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Self-employed Pension: How Does it Work?

If you are self-employed you may find that saving a pension is more difficult than it is for those in employment. There’s no employer to decide which pension to pay into and there aren’t any contributions. What’s more, is irregular income patterns can make saving up quite difficult.

Self-employed Pension: How Does it Work?
Many self-employed people opt to have a personal pension plan. (© Pexels)

Preparing for your retirement is crucial, however, and this article can help.

What is the State Pension?

If you are self-employed you will automatically be entitled to the State Pension.

From 2016, a new flat-rate pension came into effect and it was based on your National Insurance record. At the time of writing (2019) the state pension was £168.60 per week.

If you were employed your entitlement to an additional pension would have been built up. However, if you were self-employed you are unlikely to get an additional pension. This means you may not have enough money to pay for the standard of living to which you have become accustomed. This means it’s vital that you ensure you plan ahead so you will have all of the income you’ll need.

Self-employed pension plans: which one is best?

Many self-employed people have a personal pension plan. With this type of pension, you can choose where your money is invested. The provider of the pension will have a range of funds to choose from. The provider of the pension will also claim a tax relief that’s at the basic rate. They will do this on your behalf and the tax relief will be added to your savings.

How much you end up receiving will ultimately depend on how much money you put in. It will also depend on the performance of your savings and the charges that you pay.

There are 3 types of pension plans, these are:

  • Personal pension, there are offered by many large pension providers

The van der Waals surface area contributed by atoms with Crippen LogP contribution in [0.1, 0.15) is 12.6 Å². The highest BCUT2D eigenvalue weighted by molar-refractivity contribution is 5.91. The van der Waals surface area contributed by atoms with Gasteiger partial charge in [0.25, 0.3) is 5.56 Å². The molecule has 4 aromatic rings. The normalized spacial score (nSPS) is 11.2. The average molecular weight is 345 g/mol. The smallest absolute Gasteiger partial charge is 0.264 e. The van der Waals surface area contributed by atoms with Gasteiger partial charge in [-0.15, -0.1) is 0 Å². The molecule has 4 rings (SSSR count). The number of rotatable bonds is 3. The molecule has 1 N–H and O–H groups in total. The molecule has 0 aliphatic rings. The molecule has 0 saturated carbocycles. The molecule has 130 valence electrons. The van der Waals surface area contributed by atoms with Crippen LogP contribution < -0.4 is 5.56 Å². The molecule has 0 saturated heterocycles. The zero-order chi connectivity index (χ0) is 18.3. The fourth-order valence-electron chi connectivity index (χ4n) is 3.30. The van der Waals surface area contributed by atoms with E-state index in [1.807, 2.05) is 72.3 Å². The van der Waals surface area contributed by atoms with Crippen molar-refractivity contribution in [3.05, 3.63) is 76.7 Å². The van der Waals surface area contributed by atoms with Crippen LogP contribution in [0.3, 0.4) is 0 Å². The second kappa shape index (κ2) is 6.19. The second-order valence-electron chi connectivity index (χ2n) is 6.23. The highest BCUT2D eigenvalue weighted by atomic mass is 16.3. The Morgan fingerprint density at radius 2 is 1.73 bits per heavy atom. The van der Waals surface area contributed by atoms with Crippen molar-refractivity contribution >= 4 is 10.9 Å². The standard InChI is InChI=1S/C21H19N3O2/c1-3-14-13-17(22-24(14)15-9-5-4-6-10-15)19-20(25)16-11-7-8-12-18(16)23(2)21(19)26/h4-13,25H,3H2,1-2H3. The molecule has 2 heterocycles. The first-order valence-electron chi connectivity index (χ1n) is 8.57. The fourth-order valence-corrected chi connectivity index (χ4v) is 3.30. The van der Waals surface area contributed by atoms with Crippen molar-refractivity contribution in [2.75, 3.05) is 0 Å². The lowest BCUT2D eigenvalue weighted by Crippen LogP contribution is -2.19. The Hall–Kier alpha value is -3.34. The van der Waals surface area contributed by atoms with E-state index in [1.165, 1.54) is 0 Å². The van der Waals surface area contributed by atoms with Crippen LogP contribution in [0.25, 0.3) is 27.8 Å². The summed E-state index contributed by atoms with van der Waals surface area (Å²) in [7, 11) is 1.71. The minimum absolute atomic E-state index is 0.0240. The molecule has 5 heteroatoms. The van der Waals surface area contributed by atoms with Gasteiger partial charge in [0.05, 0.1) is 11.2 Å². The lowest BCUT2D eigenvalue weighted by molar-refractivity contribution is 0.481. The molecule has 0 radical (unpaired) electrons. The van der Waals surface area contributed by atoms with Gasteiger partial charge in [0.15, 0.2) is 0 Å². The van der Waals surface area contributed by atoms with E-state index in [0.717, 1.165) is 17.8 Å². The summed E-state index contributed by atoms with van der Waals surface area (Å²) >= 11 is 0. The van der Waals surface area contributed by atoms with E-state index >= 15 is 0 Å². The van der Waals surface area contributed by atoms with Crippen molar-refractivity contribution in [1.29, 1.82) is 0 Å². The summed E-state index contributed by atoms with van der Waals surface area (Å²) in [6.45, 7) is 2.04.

• Stakeholder pensions where the maximum they can charge you is 1.5%. With these pensions, you can start and stop the premiums without being penalised
  • Self-invested personal pension – these have more investment options, but the charges seem to be higher.

If you do not know which type of pension scheme you should use, you may want to consult a financial adviser. They will help you make a decision based on your circumstances and your needs.

One of the benefits of having financial advice is you’re usually protected if the pension is unsuitable or the company goes bust.

Self-employed pensions: how much should I save?

This all depends on how much you can pay in. Many advisors think you can live on up to two-thirds of your income. However, the earlier you save, the better.

The sooner you have a pension the sooner you can start building your savings. You will have more tax relief and your pension pot can grow. If you were to start saving at the age of 30 there’s every chance that you can have 2 times more money than someone who started saving at the age of 50.

Self-employed pension tax relief

If you pay into a pension you could get self-employed pension tax relief of up to £40,000 each year. If you pay a lot of tax you could claim as much as £25 on every £100 that you pay in.

What is the annual allowance?

The annual allowance is the limit on contributions that can be paid into a specific scheme such as The People’s Pension. There is also a limit on the benefits that you build up, such as tax relief.

You can benefit from tax relief but in order to do so, you should not exceed the annual allowance. If you have taxable earning that is below the yearly allowance, there’s a chance you could receive 100% tax relief. This will be up to the allowance or £3,600.

The current allowance is £40,000. this includes tax relief, contributions and any employer contributions.

If you earn more than £150,000 in a year your annual allowance will reduce steadily. For every £2 above £150,000, your allowance will be reduced by £1. The maximum amount of money in the form of a reduction is £30,000. This means that someone who earns £210,000 will have £10,000 of annual allowance.

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